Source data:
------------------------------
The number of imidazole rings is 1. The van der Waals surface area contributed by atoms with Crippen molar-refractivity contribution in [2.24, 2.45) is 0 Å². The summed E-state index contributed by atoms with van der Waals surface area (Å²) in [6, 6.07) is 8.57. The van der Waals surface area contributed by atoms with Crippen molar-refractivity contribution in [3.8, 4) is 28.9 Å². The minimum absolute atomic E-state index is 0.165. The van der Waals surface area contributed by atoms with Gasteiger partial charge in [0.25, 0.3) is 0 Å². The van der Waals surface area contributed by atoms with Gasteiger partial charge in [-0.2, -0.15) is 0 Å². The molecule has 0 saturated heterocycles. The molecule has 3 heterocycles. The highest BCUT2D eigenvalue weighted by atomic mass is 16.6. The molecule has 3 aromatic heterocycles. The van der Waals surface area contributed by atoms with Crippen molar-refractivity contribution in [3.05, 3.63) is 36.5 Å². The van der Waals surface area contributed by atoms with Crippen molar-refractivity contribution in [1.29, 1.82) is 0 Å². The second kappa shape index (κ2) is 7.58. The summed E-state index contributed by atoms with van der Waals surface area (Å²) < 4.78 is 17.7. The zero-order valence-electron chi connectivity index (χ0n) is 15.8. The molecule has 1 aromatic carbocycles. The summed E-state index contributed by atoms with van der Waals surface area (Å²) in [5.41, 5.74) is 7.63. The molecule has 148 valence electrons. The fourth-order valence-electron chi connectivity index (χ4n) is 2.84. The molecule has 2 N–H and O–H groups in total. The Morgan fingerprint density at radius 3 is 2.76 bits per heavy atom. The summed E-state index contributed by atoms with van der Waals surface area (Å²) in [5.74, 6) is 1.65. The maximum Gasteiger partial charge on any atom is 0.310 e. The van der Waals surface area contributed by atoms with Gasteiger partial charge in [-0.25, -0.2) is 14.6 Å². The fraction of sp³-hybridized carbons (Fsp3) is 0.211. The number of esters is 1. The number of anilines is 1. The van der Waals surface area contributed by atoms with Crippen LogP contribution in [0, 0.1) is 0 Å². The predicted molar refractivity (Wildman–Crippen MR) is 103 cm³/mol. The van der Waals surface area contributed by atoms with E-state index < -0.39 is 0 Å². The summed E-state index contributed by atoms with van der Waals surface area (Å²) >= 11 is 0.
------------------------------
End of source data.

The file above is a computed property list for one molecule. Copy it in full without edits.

The number of imidazole rings is 1. The van der Waals surface area contributed by atoms with Crippen molar-refractivity contribution in [2.24, 2.45) is 0 Å². The summed E-state index contributed by atoms with van der Waals surface area (Å²) in [6, 6.07) is 8.57. The van der Waals surface area contributed by atoms with Crippen molar-refractivity contribution in [3.8, 4) is 28.9 Å². The minimum absolute atomic E-state index is 0.165. The van der Waals surface area contributed by atoms with Gasteiger partial charge in [0.25, 0.3) is 0 Å². The van der Waals surface area contributed by atoms with Gasteiger partial charge in [-0.2, -0.15) is 0 Å². The molecule has 0 saturated heterocycles. The molecule has 3 heterocycles. The highest BCUT2D eigenvalue weighted by atomic mass is 16.6. The molecule has 3 aromatic heterocycles. The van der Waals surface area contributed by atoms with Crippen molar-refractivity contribution in [3.05, 3.63) is 36.5 Å². The van der Waals surface area contributed by atoms with Crippen molar-refractivity contribution in [1.29, 1.82) is 0 Å². The second kappa shape index (κ2) is 7.58. The summed E-state index contributed by atoms with van der Waals surface area (Å²) < 4.78 is 17.7. The zero-order valence-electron chi connectivity index (χ0n) is 15.8. The molecule has 1 aromatic carbocycles. The summed E-state index contributed by atoms with van der Waals surface area (Å²) in [5.41, 5.74) is 7.63. The molecule has 148 valence electrons. The fourth-order valence-electron chi connectivity index (χ4n) is 2.84. The molecule has 2 N–H and O–H groups in total. The Morgan fingerprint density at radius 3 is 2.76 bits per heavy atom. The summed E-state index contributed by atoms with van der Waals surface area (Å²) in [5.74, 6) is 1.65. The maximum Gasteiger partial charge on any atom is 0.310 e. The van der Waals surface area contributed by atoms with Gasteiger partial charge in [-0.25, -0.2) is 14.6 Å². The fraction of sp³-hybridized carbons (Fsp3) is 0.211. The number of esters is 1. The number of anilines is 1. The van der Waals surface area contributed by atoms with Crippen LogP contribution in [0, 0.1) is 0 Å². The predicted molar refractivity (Wildman–Crippen MR) is 103 cm³/mol. The van der Waals surface area contributed by atoms with E-state index < -0.39 is 0 Å². The summed E-state index contributed by atoms with van der Waals surface area (Å²) >= 11 is 0.